Treatment planning is about communicating treatment recommendations clearly to a patient. Unless the doctor and team are united in a common direction and culture, the many facets of presenting a treatment plan may not appear to be coordinated, and therefore, will not be as effective to a patient.
This month’s Implants Today topic is treatment planning for implant dentistry. Of all of the topics we revisit each year, treatment planning is the most important, since it requires a combination of practice management and clinical disciplines. It is the starting point of many things that affect our patients’ lives.
THE IMPORTANCE OF A MISSION STATEMENT
When a dentist treatment plans an implant case, whether it is one implant or an entire arch, there are many clinical decisions and core individual philosophical opinions behind the plan. I believe a clinician should have a core practice vision, also known as a mission statement, that backs up any presented treatment plan. This vision statement defines the goals and culture of the dental practice, and from that vision statement, all interactions with a patient are driven. The reality is that most dental practices do not have a written vision statement. The reason for that is perplexing, as the concept of setting goals, writing them down, and committing to a vision statement is recommended in almost every New York Times best-selling leadership and business book. As dentists, we are running a business, and the core philosophy of having a vision statement for your dental practice for success is ubiquitous to all businesses.
A mission statement is not just about the bottom line of your practice. It is about representing your personal vision as a committed statement that affects your employees, your treatment decisions, and ultimately the business as a whole. I believe patients can sense the culture of a dental practice when they first call the office and again once they arrive. The vision statement and practice culture sets the tone for everything that occurs in a dental practice. Think about the vision and culture of the Ritz Carlton Hotel chain, or Lexus as a car manufacturer. These companies are both committed to excellence, and everything that they do, from their products to customer services, represents their vision and mission statements. Their visions create choices such as the quality of the towels Ritz customers touch to the leather the Lexus customers sit on. As a dentist, having a defined vision will translate to the front desk employees’ communication skills, to the efficiency of clinical care, and even to the quality of materials a doctor chooses to use on his or her patients. I believe that without a strong vision statement, treatment planning will not be as effective. Treatment planning is about communicating treatment recommendations clearly to a patient. Unless the doctor and team are united in a common direction and culture, the many facets of presenting a treatment plan may not appear to be coordinated, and therefore, will not be as effective to a patient.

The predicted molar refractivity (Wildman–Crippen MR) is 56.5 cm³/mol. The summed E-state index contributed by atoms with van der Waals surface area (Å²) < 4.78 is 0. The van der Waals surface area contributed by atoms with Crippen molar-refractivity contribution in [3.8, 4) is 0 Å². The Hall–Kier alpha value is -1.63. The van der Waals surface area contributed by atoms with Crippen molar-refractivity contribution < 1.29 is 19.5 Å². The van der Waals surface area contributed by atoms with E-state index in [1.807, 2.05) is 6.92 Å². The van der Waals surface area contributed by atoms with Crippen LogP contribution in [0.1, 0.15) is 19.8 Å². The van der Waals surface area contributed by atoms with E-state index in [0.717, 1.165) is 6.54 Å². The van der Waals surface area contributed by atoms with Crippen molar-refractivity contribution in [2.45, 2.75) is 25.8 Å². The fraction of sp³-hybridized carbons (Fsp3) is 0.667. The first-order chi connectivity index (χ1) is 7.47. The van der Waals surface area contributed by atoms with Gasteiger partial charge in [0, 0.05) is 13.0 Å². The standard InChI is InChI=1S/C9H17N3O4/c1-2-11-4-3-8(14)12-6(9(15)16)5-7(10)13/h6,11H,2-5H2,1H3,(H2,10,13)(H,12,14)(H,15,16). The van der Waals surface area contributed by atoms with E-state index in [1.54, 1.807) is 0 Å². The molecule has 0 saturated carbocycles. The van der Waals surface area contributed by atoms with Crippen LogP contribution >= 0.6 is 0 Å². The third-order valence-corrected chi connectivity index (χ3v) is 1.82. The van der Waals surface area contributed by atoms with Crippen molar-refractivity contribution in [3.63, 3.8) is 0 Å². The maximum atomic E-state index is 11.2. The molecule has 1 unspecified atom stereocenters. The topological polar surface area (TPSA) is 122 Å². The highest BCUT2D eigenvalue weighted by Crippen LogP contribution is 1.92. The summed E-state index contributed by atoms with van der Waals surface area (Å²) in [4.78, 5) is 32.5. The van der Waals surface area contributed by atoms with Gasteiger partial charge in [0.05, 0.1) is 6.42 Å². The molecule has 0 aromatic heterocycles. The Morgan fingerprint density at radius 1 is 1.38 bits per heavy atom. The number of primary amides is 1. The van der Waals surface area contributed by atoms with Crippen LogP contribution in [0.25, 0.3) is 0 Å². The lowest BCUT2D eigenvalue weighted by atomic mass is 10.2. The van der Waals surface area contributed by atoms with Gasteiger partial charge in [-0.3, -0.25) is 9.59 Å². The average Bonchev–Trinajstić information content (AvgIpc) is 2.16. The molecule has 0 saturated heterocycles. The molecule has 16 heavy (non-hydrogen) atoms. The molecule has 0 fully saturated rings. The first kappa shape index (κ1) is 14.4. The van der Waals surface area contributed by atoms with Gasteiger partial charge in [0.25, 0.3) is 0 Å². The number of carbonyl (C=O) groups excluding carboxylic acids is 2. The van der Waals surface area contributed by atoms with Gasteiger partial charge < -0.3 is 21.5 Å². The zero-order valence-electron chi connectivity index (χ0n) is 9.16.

Treatment Plans Solve Problems
Our patients usually come to us with a problem needing a solution. The problem could be replacing failing teeth or replacing missing teeth. We are honored with that responsibility and should appreciate the vulnerability of our patients’ feelings as they come to us for help. There are many subliminal background factors involved when we communicate our treatment plans with the goal of a patient accepting and also affording that treatment. A vision statement, which is put in writing and committed to, is the backdrop behind the implementation of every treatment plan given to a patient. When presenting a treatment plan, there are many facets to consider: clinical decisions, material choices, staff involvement choices, technology choices, and office environment choices that directly affect your patient’s life. Behind all of those components are marketing decisions for your practice that help bring that patient in for treatment. Again, I recommend that every dental practice, whether an implant-focused one or not, define their practice with an individualized, written vision statement that incorporates the identity of the practice and owner’s core beliefs.